I imagine my mother-in-law in Salt Lake with Laake's book, Secret Ceremonies, smoking a joint and laughing out loud with members of a book club. What would have been the harm? It didn't happen, but it's what I like to imagine.
Deborah beat breast cancer, but, a few short years afterward, succumbed to depression and committed suicide. At the memorial service, a law professor regaled the mourners with a wonderfully picaresque tale of driving around the streets of Phoenix, in low-income neighborhoods, trying to score pot for Deborah during the chemo phase of her cancer.
Leave it to Laake. Half the people at the memorial service could have brought her all the pot she would have needed, but, instead, she asks the innocent law professor to try to score for her. Some friendships are more complicated, and funnier, than others. And, despite the professor's stumbling, Laake had some very strong grass during her convalescence.
Since that first cancer call from Laake, I've known a number of men with prostate cancer. The good news is that they detect it early these days. The bad news is that a successful surgery often mangles your sex life. Under these circumstances, the love of a good mate cannot be replaced by any drug, even one as soothingly supple as marijuana. But if two men have renewed a friendship with a road journey, or eaten a fish caught by the cancer survivor, gone out onto the deep ocean together under sail, what does law enforcement have to do with those men and a joint?
The phone again: "Mike, we've been estranged too long. Let's talk. Give me a call."
The voice behind these sweet words belonged to retired newspaper columnist Tom Fitzpatrick.
Quick to recognize a heart larger than my own, I phoned back, and Tom, who'd never had the cigarette addiction, told me he had lung cancer.
"It's from all those years of hanging around in smoky bars with assholes like you," he explained.
Who could argue?
Unlike prostate cancer, news of lung tumors never has a good ending.
"I've lost all my weight, all my hair and all my muscle tone," said Tom, "but I'm alive."
I drove to Tom's home and we talked. Some days we only gossiped. Fitzpatrick loved to gossip and often ended conversations once he'd run out of dish. He described a former daily journalist's ongoing scams and frauds upon hospitals, insurance companies, car rental agencies and, apparently, anyone and everyone the ex-reporter came into contact with. Fitz still had the eye for detail. You could see why he'd won a Pulitzer.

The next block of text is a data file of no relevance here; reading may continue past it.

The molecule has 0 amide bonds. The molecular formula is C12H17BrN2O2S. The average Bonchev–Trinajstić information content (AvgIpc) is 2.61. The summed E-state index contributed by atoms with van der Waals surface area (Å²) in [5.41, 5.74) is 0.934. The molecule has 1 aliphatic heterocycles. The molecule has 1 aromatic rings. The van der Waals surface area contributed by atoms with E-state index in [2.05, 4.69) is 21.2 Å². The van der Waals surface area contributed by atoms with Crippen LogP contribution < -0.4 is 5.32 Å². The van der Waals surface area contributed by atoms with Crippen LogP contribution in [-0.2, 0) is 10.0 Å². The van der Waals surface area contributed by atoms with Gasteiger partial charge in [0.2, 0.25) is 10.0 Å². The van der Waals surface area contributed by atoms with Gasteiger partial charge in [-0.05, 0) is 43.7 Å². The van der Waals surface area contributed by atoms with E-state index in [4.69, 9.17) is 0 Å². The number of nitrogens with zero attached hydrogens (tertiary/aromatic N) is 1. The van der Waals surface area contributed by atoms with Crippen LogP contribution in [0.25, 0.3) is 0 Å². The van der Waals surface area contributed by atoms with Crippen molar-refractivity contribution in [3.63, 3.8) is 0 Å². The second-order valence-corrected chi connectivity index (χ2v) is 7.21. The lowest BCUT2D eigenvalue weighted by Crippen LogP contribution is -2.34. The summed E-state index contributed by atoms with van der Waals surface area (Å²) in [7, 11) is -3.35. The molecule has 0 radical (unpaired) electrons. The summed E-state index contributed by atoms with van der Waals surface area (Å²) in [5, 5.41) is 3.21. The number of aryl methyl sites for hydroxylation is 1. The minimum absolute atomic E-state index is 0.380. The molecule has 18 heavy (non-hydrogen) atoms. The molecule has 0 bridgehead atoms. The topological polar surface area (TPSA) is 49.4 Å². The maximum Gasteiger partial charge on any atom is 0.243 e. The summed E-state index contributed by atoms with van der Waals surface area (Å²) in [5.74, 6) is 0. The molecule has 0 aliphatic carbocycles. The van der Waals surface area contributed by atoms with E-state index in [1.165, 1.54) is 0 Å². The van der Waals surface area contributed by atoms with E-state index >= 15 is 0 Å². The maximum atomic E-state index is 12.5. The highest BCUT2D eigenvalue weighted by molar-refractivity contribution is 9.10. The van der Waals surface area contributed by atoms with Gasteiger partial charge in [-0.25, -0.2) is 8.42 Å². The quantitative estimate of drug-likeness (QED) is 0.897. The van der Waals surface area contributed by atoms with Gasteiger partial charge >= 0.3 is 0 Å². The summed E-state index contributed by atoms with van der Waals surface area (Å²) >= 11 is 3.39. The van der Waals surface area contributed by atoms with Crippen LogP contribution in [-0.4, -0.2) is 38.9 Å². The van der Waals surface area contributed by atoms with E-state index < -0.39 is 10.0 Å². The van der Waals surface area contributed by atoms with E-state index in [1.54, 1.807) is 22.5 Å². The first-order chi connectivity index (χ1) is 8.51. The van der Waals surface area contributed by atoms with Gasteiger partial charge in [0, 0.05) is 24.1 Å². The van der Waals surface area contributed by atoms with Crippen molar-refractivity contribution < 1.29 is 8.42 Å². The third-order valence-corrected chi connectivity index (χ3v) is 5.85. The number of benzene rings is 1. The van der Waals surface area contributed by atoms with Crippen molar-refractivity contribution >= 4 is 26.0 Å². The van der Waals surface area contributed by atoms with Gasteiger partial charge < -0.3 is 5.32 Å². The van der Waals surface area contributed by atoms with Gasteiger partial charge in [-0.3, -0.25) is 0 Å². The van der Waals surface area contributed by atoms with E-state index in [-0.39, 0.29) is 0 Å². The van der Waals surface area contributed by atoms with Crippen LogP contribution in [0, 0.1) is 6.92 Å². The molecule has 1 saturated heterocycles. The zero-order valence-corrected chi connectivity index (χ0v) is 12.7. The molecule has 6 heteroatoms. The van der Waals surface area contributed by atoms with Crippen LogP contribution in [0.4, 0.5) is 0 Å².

Tom asked about my boys, which wasn't like him. He wondered if the oldest son had ever read the copy of Robert Louis Stevenson's Treasure Island that Fitz had given him. He talked about his own children, proud of their achievements but shamed by his absence from their early lives.
"But kids forgive you," he said.
We attempted lunch a couple of times at Avanti, a charming place where Tom was still befuddled by the menu.
We convinced ourselves that he would write a story for us about the man who car-bombed journalist Don Bolles. Tom said the killing was the reason he'd wanted to come to Arizona in the first place. The murderer, John Harvey Adamson, had served his sentence and Tom had stayed in touch with the killer and his girlfriend.
After one lunch, Tom had me drive him into the Phoenix Country Club and gave me directions to the home under construction for the owner of the Arizona Diamondbacks and the Phoenix Suns, Jerry Colangelo. Fitzpatrick did not approve. The stone work was not to his taste. Colangelo was not to his taste.
Damn near dead, Tom was still capable of a slap in the teeth.
"Isn't that wonderful?" asked Tom.
Tom said the killer and his girlfriend reminded him of Rodya Raskolnikov and Sonia Semyonovna in Fyodor Dostoevsky's Crime and Punishment.
Whenever I stopped by, Fitzpatrick made sure to have a legal pad out and a pencil as if my arrival was detaining him from making a phone call to advance his article. He doled out pictures of Adamson, one or two each time, as if I might not come back without the promise of another print.
Years earlier, journalism between us was loud enough to end in silence and separation. Now we padded around his tale of a killer like dogs circling before lying down for the night in front of banked embers.
I'd been married in this man's backyard and now I was stepping around oxygen tanks on my way out of his living room.
John Harvey Adamson died.
Then Tom Fitzpatrick died.
I'm not going to tell you what Tom went through. He'd have written that down if he wanted you to know.
But I do want you to think about how it ends with cancer.
Abba Kovner, a fabled Jewish resistance fighter who led the Vilna ghetto uprising against the Nazis in World War II, wrote about his own fatal cancer in the recently published Sloan-Kettering.